07 February 2011
A new treatment for Alzheimer's disease has been developed by Canadian and US scientists.
Chris Orvig at the University of British Columbia, Canada, and colleagues incorporated a thioflavin dye molecule with pyridinones. The dye is used as a marker for detecting amyloid protein deposits in tissues - a sign of neurodegenerative disease - and pyridinones cross the blood-brain barrier and trap the metal ions that cause the Alzheimer's disease.
Alzheimer's affects 24 million people worldwide and is largely caused by increased levels of trace metal ions, such as copper and zinc, in brain tissue. There are few treatments and no cures.
Metal chelation agents that trap metal ions have been used in an effort to reduce the effects of excess metal ions in the brain. But they are limited by poor uptake into brain tissue and poor targeting capabilities. Orvig and his team believe that they now have the answer as a two-pronged attack combining a targeting dye with a metal chelation agent that crosses the blood-brain barrier easily.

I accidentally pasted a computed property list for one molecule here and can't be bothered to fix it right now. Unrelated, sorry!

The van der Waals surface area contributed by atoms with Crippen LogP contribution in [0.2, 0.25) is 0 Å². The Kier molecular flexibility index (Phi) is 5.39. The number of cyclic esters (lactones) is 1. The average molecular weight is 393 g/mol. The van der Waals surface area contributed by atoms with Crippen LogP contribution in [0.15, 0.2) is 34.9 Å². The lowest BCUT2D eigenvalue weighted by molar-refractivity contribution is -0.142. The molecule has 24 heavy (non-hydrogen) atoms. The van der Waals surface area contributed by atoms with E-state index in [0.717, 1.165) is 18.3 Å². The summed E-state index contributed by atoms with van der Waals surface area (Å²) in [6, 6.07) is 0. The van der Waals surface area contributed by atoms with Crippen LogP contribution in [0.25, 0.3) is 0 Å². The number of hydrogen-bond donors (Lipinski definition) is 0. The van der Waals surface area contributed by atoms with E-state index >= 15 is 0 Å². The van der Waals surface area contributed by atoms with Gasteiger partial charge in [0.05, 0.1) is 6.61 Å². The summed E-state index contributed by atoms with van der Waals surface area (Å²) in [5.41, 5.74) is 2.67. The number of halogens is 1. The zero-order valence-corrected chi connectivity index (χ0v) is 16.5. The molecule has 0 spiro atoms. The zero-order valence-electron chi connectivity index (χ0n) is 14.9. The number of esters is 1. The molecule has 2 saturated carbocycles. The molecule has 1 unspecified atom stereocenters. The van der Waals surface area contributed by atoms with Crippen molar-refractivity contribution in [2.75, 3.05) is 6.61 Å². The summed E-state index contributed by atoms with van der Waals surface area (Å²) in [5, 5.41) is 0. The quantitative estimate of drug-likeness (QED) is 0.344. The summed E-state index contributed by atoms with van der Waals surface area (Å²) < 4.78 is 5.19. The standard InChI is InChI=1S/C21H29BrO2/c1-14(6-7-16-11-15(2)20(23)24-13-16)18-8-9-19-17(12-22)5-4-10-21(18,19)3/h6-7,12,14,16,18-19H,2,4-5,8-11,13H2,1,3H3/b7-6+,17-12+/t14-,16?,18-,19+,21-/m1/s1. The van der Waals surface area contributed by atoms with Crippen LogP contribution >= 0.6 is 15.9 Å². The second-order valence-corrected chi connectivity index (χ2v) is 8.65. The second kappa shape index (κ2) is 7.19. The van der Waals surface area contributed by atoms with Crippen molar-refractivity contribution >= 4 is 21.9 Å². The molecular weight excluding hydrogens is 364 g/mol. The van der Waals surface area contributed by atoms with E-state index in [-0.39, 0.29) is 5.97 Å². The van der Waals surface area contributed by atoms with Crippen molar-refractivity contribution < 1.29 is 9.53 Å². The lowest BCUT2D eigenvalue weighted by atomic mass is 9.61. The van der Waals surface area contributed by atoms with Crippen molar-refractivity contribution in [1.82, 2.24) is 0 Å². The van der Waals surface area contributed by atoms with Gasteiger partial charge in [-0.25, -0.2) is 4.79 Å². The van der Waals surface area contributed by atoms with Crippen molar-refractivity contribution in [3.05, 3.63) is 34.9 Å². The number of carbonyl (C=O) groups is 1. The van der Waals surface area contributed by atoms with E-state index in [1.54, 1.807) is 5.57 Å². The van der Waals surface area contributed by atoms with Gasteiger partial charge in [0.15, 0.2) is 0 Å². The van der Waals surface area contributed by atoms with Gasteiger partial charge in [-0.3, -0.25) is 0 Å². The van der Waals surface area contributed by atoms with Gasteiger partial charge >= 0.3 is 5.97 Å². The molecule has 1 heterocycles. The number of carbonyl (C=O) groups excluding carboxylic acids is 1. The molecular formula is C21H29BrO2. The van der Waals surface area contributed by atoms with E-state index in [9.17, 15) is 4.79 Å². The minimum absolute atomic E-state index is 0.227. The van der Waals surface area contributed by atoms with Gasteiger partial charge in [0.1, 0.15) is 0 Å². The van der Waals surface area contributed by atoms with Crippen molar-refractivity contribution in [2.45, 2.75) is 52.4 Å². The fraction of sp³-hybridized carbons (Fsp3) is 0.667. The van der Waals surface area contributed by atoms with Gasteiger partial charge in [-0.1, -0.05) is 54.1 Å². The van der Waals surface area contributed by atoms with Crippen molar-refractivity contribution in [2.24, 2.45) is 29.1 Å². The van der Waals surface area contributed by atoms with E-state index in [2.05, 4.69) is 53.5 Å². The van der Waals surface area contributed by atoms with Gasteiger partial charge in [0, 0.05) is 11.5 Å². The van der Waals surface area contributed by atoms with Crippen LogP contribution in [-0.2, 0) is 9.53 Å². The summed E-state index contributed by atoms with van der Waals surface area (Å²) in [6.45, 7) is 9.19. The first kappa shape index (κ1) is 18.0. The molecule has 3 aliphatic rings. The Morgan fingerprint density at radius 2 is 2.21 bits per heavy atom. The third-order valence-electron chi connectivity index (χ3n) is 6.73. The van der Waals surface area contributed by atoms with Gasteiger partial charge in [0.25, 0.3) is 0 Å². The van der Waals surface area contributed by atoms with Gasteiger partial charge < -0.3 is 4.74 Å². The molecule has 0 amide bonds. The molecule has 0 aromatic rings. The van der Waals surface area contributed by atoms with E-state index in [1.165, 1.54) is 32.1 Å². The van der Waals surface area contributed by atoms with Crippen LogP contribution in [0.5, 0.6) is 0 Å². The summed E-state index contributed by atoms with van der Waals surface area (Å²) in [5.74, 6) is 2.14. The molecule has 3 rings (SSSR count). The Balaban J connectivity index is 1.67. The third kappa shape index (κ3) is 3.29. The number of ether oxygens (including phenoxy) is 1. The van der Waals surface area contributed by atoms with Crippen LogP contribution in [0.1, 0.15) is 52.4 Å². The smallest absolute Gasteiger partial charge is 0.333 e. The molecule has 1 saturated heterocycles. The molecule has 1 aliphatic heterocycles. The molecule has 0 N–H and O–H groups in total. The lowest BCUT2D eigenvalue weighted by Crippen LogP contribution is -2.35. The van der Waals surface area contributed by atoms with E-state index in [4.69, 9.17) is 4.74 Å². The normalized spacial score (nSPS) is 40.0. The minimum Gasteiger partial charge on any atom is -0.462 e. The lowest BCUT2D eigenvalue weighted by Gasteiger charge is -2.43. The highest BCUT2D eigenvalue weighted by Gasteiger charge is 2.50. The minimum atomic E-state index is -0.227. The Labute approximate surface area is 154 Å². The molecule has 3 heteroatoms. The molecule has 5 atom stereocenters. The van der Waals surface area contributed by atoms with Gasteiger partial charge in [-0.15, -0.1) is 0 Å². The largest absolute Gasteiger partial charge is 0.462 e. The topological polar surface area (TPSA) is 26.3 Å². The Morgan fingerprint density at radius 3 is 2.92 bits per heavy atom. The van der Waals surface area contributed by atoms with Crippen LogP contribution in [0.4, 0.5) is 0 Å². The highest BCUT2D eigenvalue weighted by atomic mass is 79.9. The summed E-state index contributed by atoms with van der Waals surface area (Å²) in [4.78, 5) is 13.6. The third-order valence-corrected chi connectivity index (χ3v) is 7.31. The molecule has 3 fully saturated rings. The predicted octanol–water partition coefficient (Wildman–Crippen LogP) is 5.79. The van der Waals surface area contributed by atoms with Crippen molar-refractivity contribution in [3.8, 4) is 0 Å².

A thioflavin dye molecule was incorporated with pyridinones. The dye is a marker for detecting amyloid protein deposits in tissues - a sign of neurodegenerative disease - and pyridinones cross the blood-brain barrier and trap the metal ions that cause Alzheimer's disease
The team used a rat brain uptake study to monitor the efficiency of the drug. The radiolabelled molecule was then compared with other molecules that are capable of passing through the blood-brain barrier such as caffeine and nicotine. This indicated adequate cerebral uptake of the drug, confirming that brain-permeating pyridinones as AD therapeutics are a possibility.
'The pyridinone framework can be used as a small chelating agent,' explains Orvig, 'and to improve their penetration through the blood-brain barrier and prevent rapid metabolism or excretion we functionalised these molecules by glycosylation [adding sugar units to molecules].'
'Linking a metal chelator to an amyloid targeting element is a very interesting concept,' says Andrew Westwell, an expert in medicinal chemistry, at Cardiff University. 'The challenge lies in demonstrating its delivery to the brain in living systems.'
The team is now working on making further improvements to the compounds using different drug design and docking tools as well as testing the best candidates in relevant animal models.